Today, we'll be taking a break from examining current trade entanglements through the lens of the Exchange Rate Sensitivity factor. Instead we'll check in on Growth and Medium-Term Momentum, two factors that have seen rapid gains in our normalized return framework over the past few weeks. They've both recently been flagged as Overbought and Extremely Overbought, respectively, and now appear positioned to revert in the near term.
Let's first take a look at the past week's market and factor action:
US Market (5/31/19 - 6/6/19)
- The market had its best week in 2019 as the major benchmarks rallied for the fourth straight day on Friday (not captured in above chart)
- The Labor Department released a disappointing May jobs report (75k new jobs added vs. 185k consensus). Employment gains for April and March were also revised down by a combined 75k
- The weaker jobs data, coupled with the expectation that the current multi-front trade fracas the US is engaged in will hurt the economy, appears to have motivated investors to buy stocks as the odds of a Fed rate cut in the near term have increased
- The Fed fund futures market now augurs a 72% chance of a rate cut at the July 31st meeting, and a 23% probability of a rate cut in the June 19th meeting
Here's an update on how some key factors (and US Total Risk) have changed in the US model over the past week, using our normalized return indicator:
- We discuss Momentum and Growth in more detail below...
- After being in virtual free-fall over the past 6-7 weeks, Size bounced back from trough and was this week's biggest winner, gapping up +0.27 standard deviations
- Profitability also seems to be recovering from a recent bottom of 0.19 SD above the mean on 6/3
- Volatility and Market Sensitivity saw continued weakness, as they both trended towards Extremely Oversold territory
- Earnings Yield was the biggest loser of this group, dropping closer towards the Oversold threshold of -1 SD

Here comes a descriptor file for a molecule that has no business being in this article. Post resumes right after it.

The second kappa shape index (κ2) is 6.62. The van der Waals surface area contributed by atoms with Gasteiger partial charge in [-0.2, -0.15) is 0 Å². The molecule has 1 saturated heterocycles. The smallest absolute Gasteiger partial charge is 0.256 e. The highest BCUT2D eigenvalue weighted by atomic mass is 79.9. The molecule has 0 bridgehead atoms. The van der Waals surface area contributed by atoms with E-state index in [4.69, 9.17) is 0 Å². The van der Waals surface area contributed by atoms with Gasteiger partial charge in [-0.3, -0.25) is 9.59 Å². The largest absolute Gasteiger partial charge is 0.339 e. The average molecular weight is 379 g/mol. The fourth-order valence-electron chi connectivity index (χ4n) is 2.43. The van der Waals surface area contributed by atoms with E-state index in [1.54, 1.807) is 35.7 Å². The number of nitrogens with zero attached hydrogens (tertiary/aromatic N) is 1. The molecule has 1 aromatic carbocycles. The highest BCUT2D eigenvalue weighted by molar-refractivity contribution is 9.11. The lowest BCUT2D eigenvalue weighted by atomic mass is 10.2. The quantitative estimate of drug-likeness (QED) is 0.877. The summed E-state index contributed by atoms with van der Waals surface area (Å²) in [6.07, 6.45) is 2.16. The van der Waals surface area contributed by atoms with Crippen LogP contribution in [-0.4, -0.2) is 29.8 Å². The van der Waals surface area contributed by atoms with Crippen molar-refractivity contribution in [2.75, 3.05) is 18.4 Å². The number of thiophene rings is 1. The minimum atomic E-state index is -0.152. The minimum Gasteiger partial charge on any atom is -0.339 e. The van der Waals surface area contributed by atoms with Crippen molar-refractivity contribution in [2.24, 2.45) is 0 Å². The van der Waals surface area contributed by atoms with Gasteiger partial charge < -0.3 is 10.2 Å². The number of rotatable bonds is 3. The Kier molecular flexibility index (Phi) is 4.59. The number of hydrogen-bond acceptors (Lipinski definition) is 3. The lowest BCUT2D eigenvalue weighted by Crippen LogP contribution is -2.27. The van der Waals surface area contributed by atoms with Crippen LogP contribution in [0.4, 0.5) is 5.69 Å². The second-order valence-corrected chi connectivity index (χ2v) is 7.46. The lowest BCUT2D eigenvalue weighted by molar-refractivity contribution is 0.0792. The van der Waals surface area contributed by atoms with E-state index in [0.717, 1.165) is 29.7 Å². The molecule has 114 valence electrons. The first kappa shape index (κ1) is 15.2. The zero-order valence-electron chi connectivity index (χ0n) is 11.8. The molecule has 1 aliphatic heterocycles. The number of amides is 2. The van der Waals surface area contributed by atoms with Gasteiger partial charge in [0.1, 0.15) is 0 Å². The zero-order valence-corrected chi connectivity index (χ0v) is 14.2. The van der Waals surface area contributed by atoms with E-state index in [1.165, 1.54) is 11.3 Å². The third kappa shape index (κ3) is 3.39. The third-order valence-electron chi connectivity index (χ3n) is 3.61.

- US total risk (using the Russell 3000 as proxy) saw an increase of 0.27% and trended back towards 14%
This factor has enjoyed a fairly steep positive return trajectory on both a cumulative and normalized basis. In fact, if we look at Momentum's historical performance, we can see that it currently sits +0.57 standard deviations higher than its previous peak over the past 12 months (+2.14 SD above the mean on 12/31/18).
Momentum was at a neutral +0.34 SD above the mean on 5/6/19, and has shot up 2.37 SD's in the past month. As the factor approaches almost 3 full standard deviations above the mean, it's important to note that in the past it has tended to sell off around the +2 standard deviation mark, suggesting that a potential reversion towards the mean could occur in the near future.
As a reminder, Medium-Term Momentum is defined simply as cumulative return over the past 12 months, excluding the most recent month.
After hitting a recent nadir of -1.14 SD below the mean on 3/28/19, Growth saw a substantial rally on both a cumulative and normalized basis.
It appears to have hit a normalized peak of +1.09 SD above the mean on 5/31/19 (when it was labeled as Overbought in our framework), and has already started reverting back towards the mean.
Growth factor is a blend of sales growth, estimated sales growth, earnings growth, and estimated earnings growth.
We haven't seen a simultaneous rally to this extent in these two factors in quite a while, and the implications of a reversion in both of them may be wide-ranging. This is doubly true for tech portfolios that have significant exposure to both Growth and Momentum. In fact, IGV (the iShares Tech Software ETF) is the most correlated ETF across both Growth & Momentum, which for most factors is an atypical sector concentration.
Using our Security Search tool, we're able to quickly identify the names that have the highest exposure to Growth and Momentum within a certain universe. Here, we used the Russell 1000 to find the top 10 companies in terms of exposure to each factor.
We'll keep an eye on these factors and provide an update next week on how they're trending. If you'd like to learn how to use Security Search to find stocks that match your desired criteria, or would like to better understand the effect a reversion in these factors may have on your portfolio, please don't hesitate to reach out.